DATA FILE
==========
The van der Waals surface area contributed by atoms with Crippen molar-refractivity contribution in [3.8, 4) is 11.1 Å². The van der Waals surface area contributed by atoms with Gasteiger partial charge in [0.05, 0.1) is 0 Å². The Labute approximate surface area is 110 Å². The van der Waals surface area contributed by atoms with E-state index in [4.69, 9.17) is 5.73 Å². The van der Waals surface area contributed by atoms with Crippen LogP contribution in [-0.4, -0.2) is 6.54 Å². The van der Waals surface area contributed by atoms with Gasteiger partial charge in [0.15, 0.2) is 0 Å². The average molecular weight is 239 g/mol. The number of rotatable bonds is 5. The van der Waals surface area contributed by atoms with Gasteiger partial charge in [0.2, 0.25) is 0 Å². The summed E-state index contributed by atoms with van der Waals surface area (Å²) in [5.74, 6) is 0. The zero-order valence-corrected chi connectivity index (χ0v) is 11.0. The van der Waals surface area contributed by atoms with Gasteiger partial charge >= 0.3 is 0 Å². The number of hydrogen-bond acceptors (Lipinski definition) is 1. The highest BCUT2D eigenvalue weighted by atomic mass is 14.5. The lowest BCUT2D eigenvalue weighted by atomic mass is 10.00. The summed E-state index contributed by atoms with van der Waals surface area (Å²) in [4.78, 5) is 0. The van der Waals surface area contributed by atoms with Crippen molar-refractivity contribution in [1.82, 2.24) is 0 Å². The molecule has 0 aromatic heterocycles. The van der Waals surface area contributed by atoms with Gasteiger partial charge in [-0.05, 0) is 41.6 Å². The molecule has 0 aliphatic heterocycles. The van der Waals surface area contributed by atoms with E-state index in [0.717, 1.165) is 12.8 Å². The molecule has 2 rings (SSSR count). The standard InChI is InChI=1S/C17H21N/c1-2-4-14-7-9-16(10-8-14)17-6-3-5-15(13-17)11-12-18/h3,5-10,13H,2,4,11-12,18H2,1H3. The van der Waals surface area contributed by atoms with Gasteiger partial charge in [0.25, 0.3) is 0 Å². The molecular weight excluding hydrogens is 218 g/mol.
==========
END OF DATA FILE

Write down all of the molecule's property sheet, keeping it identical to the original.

The van der Waals surface area contributed by atoms with Crippen molar-refractivity contribution in [3.8, 4) is 11.1 Å². The van der Waals surface area contributed by atoms with Gasteiger partial charge in [0.05, 0.1) is 0 Å². The Labute approximate surface area is 110 Å². The van der Waals surface area contributed by atoms with E-state index in [4.69, 9.17) is 5.73 Å². The van der Waals surface area contributed by atoms with Crippen LogP contribution in [-0.4, -0.2) is 6.54 Å². The van der Waals surface area contributed by atoms with Gasteiger partial charge in [0.15, 0.2) is 0 Å². The average molecular weight is 239 g/mol. The number of rotatable bonds is 5. The van der Waals surface area contributed by atoms with Gasteiger partial charge in [0.2, 0.25) is 0 Å². The summed E-state index contributed by atoms with van der Waals surface area (Å²) in [5.74, 6) is 0. The zero-order valence-corrected chi connectivity index (χ0v) is 11.0. The van der Waals surface area contributed by atoms with Gasteiger partial charge >= 0.3 is 0 Å². The number of hydrogen-bond acceptors (Lipinski definition) is 1. The highest BCUT2D eigenvalue weighted by atomic mass is 14.5. The lowest BCUT2D eigenvalue weighted by atomic mass is 10.00. The summed E-state index contributed by atoms with van der Waals surface area (Å²) in [4.78, 5) is 0. The van der Waals surface area contributed by atoms with Crippen molar-refractivity contribution in [1.82, 2.24) is 0 Å². The molecule has 0 aromatic heterocycles. The van der Waals surface area contributed by atoms with Gasteiger partial charge in [-0.05, 0) is 41.6 Å². The molecule has 0 aliphatic heterocycles. The van der Waals surface area contributed by atoms with E-state index in [0.717, 1.165) is 12.8 Å². The molecule has 2 rings (SSSR count). The standard InChI is InChI=1S/C17H21N/c1-2-4-14-7-9-16(10-8-14)17-6-3-5-15(13-17)11-12-18/h3,5-10,13H,2,4,11-12,18H2,1H3. The van der Waals surface area contributed by atoms with Gasteiger partial charge in [0.25, 0.3) is 0 Å². The molecular weight excluding hydrogens is 218 g/mol.